42 Innovative Retail Tech Companies You Should Know

These retail tech companies are reimagining the way we shop.

Written by Ellen Glover
42 Innovative Retail Tech Companies You Should Know
Image: Shutterstock
Rose Velazquez | Feb 20, 2024

Retail has come a long way in recent years. From the mass migration of brick-and-mortar stores to the internet (and now the metaverse), to the implementation of artificial intelligence and blockchain technology in the global supply chain, this industry has seen a lot of technological innovation. And with online sales steadily increasing every year, companies big and small are harnessing swaths of customer data in new and creative ways.

In short: Shopping has changed. And these are some companies at the forefront of the upheaval.

Some Innovative Retail Tech Companies

  • Bespoke Post
  • Boisson
  • Card Kingdom
  • Chewy
  • eBay
  • Faire
  • Instacard
  • Nate
  • OneView Commerce
  • Poshmark
  • The RealReal
  • Wayfair


Innovative Retail Tech Companies

Longtime pop culture and music-inspired retail fashion company Hot Topic successfully transitioned into e-commerce by leaning into retail tech like omnichannel analytics and cloud-based reporting. In business since 1989, the company transitioned from manual reporting into retail analytics processes that use automation and cloud-based real-time collaboration to streamline operations and radically reduce administrative labor.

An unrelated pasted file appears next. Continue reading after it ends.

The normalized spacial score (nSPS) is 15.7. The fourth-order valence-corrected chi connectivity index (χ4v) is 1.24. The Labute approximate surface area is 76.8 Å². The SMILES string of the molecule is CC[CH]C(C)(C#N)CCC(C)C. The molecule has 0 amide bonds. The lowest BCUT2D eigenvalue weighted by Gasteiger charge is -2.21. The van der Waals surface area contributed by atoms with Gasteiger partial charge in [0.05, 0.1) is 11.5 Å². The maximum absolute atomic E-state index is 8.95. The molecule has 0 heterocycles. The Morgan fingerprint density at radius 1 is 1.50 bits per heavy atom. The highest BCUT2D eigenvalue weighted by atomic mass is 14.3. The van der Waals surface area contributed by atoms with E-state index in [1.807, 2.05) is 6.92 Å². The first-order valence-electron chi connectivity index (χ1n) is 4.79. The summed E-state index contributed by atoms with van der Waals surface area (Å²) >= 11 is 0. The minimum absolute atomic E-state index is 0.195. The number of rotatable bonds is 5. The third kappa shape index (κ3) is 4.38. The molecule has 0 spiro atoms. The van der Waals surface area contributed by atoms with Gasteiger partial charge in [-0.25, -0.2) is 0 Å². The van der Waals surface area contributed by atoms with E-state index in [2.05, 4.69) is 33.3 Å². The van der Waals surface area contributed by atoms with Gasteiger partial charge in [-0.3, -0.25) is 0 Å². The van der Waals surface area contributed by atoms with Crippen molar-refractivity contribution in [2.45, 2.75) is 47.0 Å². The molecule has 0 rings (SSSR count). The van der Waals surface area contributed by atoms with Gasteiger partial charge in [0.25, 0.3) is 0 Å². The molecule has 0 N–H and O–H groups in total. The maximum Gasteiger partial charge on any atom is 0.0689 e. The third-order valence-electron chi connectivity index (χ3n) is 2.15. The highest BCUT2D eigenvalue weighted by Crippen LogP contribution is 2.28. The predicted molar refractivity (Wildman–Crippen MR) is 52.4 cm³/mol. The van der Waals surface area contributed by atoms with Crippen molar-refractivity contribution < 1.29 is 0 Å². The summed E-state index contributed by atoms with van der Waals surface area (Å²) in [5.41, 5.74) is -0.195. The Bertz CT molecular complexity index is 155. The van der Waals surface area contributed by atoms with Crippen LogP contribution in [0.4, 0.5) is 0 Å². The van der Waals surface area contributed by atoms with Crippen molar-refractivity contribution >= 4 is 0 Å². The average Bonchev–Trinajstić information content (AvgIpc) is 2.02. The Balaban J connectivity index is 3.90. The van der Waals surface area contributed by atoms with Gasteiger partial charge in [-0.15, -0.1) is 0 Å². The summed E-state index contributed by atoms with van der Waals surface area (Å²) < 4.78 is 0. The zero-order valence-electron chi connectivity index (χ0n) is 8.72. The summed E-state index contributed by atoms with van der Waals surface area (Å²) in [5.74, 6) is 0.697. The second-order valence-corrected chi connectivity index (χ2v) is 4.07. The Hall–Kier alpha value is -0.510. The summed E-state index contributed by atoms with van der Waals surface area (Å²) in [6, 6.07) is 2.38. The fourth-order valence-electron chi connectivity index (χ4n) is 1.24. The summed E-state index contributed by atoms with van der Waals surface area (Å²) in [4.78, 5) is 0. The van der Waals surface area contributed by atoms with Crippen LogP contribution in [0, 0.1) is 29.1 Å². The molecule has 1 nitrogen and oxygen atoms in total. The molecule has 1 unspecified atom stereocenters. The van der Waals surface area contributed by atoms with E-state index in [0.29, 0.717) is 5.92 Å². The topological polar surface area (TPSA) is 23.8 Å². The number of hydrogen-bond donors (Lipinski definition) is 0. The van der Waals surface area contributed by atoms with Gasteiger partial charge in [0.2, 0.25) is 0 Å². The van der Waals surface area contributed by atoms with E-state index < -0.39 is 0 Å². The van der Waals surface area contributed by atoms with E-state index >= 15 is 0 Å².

Mirakl’s software solutions support online retail operations. For example, its Mirakl Catalog Platform gives businesses the tools to cut down on manual work when updating and expanding their digital product catalog. The company also offers Mirakl Target2Sell, which uses artificial intelligence to personalize product recommendations with the goal of improving conversions and revenue.


Sandbox VR sells immersive virtual reality experiences through retail locations around the world. Its proprietary technology enables “unprecedented realism and complete immersion” as groups of customers interact with virtual worlds. Sandbox VR’s gaming experiences range from futuristic, gladiator-style arena battle to a dragon-filled fantasy adventure.


Jaanuu makes fashion-forward medical apparel like scrubs and masks, finished with an antimicrobial coating to help keep healthcare workers safe and healthy. Founded by a practicing doctor, the company’s research team studied relevant physiology like body temperature, sweat and how the body moves while performing medical labor. Its product design is based on data gleaned from that research.


Mack Weldon is a direct-to-consumer lifestyle brand that makes high end men’s casual wear and activewear. It began as a digital native underwear startup, made waves for embedding silver technology used by NASA into boxer briefs and tees and grew into retail locations in high-end spaces like Manhattan’s Hudson Yards.


CarAdvise is a digital retail platform for automotive service and repair. It offers fleet pricing on service from a verified network of repair providers, allowing clients to price compare. It also notifies clients of when their vehicles need scheduled maintenance, offers an in-app diagnostic service to help clients assess what might be wrong with their vehicle and runs a chat line staffed by certified mechanics.


Cool girl retail brand Reformation started small as a vintage clothing shop, and now designs its own sustainable, transparent-supply-chain label of ready-to-wear women’s fashion. The company measures environmental impact on its internal RefScale, which shows how much CO2 and water is used for each piece of clothing compared to the industry standard. Relying on a weekly limited-run production model to minimize waste and optimize perceived exclusivity, Reformation is certified carbon neutral and is on track to be climate positive by 2025.